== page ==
I took my manual Fit Sport to a safe location (no traffic, car or pedestrian, 40 mph speed limit) to see how quickly I could gun it to 25-30 mph while in first.

Over a distance of 250 feet, I was able to keep the car in first and reach about 27-28 mph before I shifted. I was a little too close to redlining the engine for my comfort, so I didn't try to push it all the way to 30. My Fit Sport redlines at about 6700 or 6800, and by the time I hit 25, I was already a good 5500 and rising fast.

My little experiment brought me to two conclusions:

1. Unless you redlined your engine, I highly doubt you stayed in first and reached 29 mph in 200 feet. The officer definitely overestimated your speed... or you didn't stay in first if you have an automatic.
2. I also highly doubt that you don't deserve the ticket. Fits are wimpy little cars but they can certainly clear 25 mph in a very short space. I was amazed by how quickly I could jump past 20, much less 30... and if you're going over 20 in a school zone (which I'm assuming your 15 mph zone is, like in most states), tickets will happen.

Sorry about your ticket.
posted by Old Man McKay at 10:35 AM on June 10, 2014 [2 favorites]

Response by poster: Thanks, everyone, for your help.

I'd just like to say that going to traffic court is a great way to remind yourself how broken our system is. The process this morning was basically -- have your name called; tell the judge that you'd like a) to plead guilty; b) have a trial immediately; or c) discuss. Most people chose "discuss" -- which means that you 'discuss' your infraction with the officer who cited you in the first place.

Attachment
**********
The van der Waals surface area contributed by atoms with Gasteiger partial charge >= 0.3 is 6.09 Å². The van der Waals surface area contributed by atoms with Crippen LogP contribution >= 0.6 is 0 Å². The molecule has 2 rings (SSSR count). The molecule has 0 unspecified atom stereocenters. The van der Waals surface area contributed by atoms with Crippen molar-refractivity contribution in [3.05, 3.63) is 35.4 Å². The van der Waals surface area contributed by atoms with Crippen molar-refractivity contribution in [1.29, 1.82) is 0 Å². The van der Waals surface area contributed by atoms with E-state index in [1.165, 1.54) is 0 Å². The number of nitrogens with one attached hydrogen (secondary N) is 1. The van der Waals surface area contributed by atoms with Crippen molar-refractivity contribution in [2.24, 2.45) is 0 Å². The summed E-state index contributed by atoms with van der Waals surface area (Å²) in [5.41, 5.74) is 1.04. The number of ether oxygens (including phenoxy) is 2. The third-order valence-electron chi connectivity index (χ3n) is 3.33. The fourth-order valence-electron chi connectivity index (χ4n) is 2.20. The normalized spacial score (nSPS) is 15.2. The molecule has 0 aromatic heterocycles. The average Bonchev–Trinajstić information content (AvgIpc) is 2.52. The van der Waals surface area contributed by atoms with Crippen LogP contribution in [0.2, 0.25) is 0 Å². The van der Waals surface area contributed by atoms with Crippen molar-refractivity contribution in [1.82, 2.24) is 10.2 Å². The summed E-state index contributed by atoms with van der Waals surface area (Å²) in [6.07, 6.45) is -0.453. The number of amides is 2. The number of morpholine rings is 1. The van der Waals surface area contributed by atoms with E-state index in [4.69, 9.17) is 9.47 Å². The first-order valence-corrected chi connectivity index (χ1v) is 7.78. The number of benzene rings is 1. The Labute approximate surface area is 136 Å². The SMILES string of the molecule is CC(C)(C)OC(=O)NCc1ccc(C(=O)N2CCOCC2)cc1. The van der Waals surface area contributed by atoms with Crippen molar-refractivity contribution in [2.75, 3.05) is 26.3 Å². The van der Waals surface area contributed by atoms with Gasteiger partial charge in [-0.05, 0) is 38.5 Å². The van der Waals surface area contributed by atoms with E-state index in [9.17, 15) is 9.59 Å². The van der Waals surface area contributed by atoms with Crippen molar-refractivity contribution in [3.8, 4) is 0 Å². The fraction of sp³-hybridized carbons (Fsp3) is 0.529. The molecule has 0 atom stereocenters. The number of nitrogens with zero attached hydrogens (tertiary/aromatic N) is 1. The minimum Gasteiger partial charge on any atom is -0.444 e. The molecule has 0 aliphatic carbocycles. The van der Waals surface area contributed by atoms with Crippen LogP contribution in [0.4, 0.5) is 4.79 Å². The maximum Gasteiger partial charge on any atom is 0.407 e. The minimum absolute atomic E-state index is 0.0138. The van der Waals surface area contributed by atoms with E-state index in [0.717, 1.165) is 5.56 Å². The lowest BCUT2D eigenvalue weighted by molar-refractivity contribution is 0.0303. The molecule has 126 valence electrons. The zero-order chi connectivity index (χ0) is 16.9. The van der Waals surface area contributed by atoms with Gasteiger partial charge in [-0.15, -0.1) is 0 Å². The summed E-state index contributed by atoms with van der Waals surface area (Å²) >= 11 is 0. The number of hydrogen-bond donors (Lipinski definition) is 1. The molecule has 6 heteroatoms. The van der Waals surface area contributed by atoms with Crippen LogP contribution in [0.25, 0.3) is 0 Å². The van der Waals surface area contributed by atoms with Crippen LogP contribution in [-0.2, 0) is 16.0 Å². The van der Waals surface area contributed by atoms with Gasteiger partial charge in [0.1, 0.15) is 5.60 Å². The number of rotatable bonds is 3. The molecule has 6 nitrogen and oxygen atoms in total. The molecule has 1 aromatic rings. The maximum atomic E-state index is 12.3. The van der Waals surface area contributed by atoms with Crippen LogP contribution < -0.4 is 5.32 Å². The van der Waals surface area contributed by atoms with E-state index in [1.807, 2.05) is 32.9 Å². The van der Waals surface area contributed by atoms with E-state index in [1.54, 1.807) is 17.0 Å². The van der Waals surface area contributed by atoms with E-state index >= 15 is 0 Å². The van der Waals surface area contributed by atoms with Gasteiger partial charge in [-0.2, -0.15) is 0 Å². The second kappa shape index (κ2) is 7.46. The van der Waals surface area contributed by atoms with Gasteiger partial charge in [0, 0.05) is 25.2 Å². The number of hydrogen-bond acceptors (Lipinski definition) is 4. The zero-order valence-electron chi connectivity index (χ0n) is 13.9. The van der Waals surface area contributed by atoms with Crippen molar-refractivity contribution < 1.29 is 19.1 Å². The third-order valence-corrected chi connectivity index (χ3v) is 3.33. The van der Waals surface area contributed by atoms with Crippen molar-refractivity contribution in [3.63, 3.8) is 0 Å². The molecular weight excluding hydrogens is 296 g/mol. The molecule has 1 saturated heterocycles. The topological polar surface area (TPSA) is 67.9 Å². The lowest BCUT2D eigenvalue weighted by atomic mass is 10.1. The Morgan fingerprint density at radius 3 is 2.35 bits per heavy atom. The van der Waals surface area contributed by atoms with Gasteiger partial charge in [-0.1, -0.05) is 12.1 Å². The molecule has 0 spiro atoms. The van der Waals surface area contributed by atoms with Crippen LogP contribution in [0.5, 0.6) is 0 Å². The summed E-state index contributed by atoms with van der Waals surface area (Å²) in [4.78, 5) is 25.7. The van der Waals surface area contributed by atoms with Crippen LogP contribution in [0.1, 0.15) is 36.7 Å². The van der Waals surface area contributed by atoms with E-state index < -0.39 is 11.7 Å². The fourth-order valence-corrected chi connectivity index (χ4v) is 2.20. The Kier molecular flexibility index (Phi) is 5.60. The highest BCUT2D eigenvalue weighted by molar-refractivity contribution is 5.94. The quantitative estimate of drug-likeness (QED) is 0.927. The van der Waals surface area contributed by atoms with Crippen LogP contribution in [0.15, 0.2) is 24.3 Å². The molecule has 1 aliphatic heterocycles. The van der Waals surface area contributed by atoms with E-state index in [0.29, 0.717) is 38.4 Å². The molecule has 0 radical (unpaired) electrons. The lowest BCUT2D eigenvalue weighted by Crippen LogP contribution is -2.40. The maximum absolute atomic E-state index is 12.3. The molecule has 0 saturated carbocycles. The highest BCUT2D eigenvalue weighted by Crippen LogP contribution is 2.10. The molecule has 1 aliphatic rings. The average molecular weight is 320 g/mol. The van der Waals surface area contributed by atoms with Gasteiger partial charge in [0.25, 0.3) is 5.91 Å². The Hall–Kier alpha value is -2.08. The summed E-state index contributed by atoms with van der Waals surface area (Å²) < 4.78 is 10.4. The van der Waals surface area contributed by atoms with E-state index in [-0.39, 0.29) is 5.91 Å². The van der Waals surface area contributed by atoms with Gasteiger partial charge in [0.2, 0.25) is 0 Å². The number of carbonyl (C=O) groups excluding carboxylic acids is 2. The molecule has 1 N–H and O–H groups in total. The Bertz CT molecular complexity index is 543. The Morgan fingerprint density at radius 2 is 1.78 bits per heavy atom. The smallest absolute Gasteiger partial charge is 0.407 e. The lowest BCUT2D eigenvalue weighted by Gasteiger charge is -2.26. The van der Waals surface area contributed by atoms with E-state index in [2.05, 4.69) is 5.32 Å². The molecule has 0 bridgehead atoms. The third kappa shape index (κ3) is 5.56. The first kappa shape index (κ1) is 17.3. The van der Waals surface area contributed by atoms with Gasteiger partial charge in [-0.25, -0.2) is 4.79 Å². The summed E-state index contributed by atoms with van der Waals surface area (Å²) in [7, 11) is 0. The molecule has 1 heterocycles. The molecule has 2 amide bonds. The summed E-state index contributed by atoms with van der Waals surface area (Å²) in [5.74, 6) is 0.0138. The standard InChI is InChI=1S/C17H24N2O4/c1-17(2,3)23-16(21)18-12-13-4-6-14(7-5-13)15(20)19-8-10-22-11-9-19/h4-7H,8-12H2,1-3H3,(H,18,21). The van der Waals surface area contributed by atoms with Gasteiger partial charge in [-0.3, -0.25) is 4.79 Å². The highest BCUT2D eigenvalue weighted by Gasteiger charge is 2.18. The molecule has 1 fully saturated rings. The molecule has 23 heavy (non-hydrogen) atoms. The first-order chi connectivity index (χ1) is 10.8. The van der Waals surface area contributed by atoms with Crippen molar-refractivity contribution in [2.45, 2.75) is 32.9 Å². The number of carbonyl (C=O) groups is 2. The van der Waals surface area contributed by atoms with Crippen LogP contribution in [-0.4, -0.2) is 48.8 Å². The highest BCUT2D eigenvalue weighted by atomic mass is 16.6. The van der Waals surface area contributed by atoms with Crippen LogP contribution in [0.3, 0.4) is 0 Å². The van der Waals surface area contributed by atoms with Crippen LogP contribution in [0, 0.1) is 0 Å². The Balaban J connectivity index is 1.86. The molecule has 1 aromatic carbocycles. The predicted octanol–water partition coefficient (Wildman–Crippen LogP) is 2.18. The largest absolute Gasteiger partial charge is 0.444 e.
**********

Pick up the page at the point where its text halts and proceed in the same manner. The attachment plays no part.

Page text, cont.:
My officer was not there. In the old days, that would have meant the charge was dismissed, but now the "representative officer" basically told me I had two choices: wait for as long as it would take them to go back to the station and pull the video of my stop, and then have that evidence entered for "trial" (and I was told several times that might mean I was there "all day" and "a long time") or I could have the infraction "filed" -- I'd pay $75 "costs" and the ticket would be set aside for 6 months. If I didn't have another stop within 6 months it would not go "on my record".

I took the deal, but I feel dirty.

Thanks for all your help, though.
posted by anastasiav at 12:39 PM on June 10, 2014 [6 favorites]